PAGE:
Other then that I just try to keep my foot out of my mouth, and keep notes about what's been agreed upon in the debate thus far. I dont know that I would call anything I've tried before an exact method, although I'm sure i've used bits and pieces of what all has been discussed so far.
:D

Peace and Grace

:2cents:

[Edited on 9-4-2005 by JKLeoPCA]
 

BayouHuguenot

Puritanboard Amanuensis
Originally posted by puritancovenanter
All in all, those examples simply illustrate the point that people interpret "facts" and and experiences they encounter within the broader scheme of their entire system of thought, which includes all of their past thoughts and experiences. So when a hardened, unregenerate man becomes convinced through some archaeological and manuscript evidence that Jesus did in fact rise from the dead, will he conclude, "Wow, I guess Jesus actually was more than an ordinary human being," or will he conclude, "Wow, I guess ordinary human beings actually can rise from the dead"? His belief that ordinary humans can't rise from the dead is a belief he has come to by external observations and experiences, but His belief that Jesus was not God is much more deeply ingrained into His fundamental beliefs and assumptions, since his unregenerate heart prevents Him from believing otherwise. That is why archaeological and manuscript evidences are vain defenses without being pre-interpreted within the Christian worldview, since someone who rejects the Christian worldview could and always would change their views on science and history to explain those evidences before they would ever change their views on Jesus to explain those evidences, as illustrated by the unbelieving man I mention above.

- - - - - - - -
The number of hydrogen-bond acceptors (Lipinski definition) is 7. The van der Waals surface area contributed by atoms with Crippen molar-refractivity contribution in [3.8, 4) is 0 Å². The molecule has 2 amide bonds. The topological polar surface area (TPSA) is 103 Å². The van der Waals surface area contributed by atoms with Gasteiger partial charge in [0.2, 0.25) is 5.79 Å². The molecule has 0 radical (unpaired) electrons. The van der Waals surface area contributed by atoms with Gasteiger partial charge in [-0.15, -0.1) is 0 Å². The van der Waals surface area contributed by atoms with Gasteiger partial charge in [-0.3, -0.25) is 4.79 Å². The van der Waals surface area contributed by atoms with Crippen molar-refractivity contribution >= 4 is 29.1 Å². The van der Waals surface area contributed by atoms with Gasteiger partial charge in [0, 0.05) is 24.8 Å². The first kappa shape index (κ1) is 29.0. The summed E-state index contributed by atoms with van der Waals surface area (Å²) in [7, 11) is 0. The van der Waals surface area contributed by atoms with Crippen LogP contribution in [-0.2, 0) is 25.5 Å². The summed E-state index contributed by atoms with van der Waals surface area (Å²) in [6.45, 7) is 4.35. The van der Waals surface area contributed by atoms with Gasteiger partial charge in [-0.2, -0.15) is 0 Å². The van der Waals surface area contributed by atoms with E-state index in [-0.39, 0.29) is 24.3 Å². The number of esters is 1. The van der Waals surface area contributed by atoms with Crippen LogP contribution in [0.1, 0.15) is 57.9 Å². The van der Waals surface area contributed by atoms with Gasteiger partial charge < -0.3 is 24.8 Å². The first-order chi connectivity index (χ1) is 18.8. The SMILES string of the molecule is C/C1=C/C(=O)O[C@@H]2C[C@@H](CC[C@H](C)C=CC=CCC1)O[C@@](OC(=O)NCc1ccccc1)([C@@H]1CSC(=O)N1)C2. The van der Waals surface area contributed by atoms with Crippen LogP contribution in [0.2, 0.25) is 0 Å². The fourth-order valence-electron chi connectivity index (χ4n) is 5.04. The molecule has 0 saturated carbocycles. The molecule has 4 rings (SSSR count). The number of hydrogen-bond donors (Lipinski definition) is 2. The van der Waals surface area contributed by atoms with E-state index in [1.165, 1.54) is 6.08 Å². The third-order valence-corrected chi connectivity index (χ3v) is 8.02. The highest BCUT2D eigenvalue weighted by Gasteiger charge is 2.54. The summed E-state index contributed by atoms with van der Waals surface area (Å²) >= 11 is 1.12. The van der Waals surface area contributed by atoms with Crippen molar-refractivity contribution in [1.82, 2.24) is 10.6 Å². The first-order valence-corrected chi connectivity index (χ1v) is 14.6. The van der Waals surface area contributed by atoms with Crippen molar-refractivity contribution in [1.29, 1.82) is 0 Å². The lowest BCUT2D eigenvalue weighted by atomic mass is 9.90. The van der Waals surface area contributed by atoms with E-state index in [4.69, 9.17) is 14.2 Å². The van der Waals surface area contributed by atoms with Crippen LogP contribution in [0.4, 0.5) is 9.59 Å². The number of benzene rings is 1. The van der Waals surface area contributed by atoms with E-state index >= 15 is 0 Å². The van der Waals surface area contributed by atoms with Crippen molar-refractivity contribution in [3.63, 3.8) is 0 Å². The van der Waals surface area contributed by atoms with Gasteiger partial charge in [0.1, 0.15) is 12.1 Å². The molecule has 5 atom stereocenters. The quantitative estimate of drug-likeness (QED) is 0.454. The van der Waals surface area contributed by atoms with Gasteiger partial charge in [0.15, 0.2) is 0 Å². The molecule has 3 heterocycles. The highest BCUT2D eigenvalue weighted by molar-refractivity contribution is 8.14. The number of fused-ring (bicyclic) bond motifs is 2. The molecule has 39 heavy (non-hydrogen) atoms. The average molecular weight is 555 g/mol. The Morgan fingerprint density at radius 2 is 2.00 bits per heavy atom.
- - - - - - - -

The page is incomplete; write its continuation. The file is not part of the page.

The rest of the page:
:up: Good job Chris

As I stated elsewhere. I do not believe facts exist on their own. Just as we can not exist on our own. He holds all things together. They are not neutral. All facts point back to God somehow.

[Edited on 9-4-2005 by puritancovenanter]
That's what presuppositionalists have always been saying about evidence.
 

Robin

Puritan Board Junior
Originally posted by Draught Horse
:up: Good job Chris

As I stated elsewhere. I do not believe facts exist on their own. Just as we can not exist on our own. He holds all things together. They are not neutral. All facts point back to God somehow.

[Edited on 9-4-2005 by puritancovenanter] [/quote]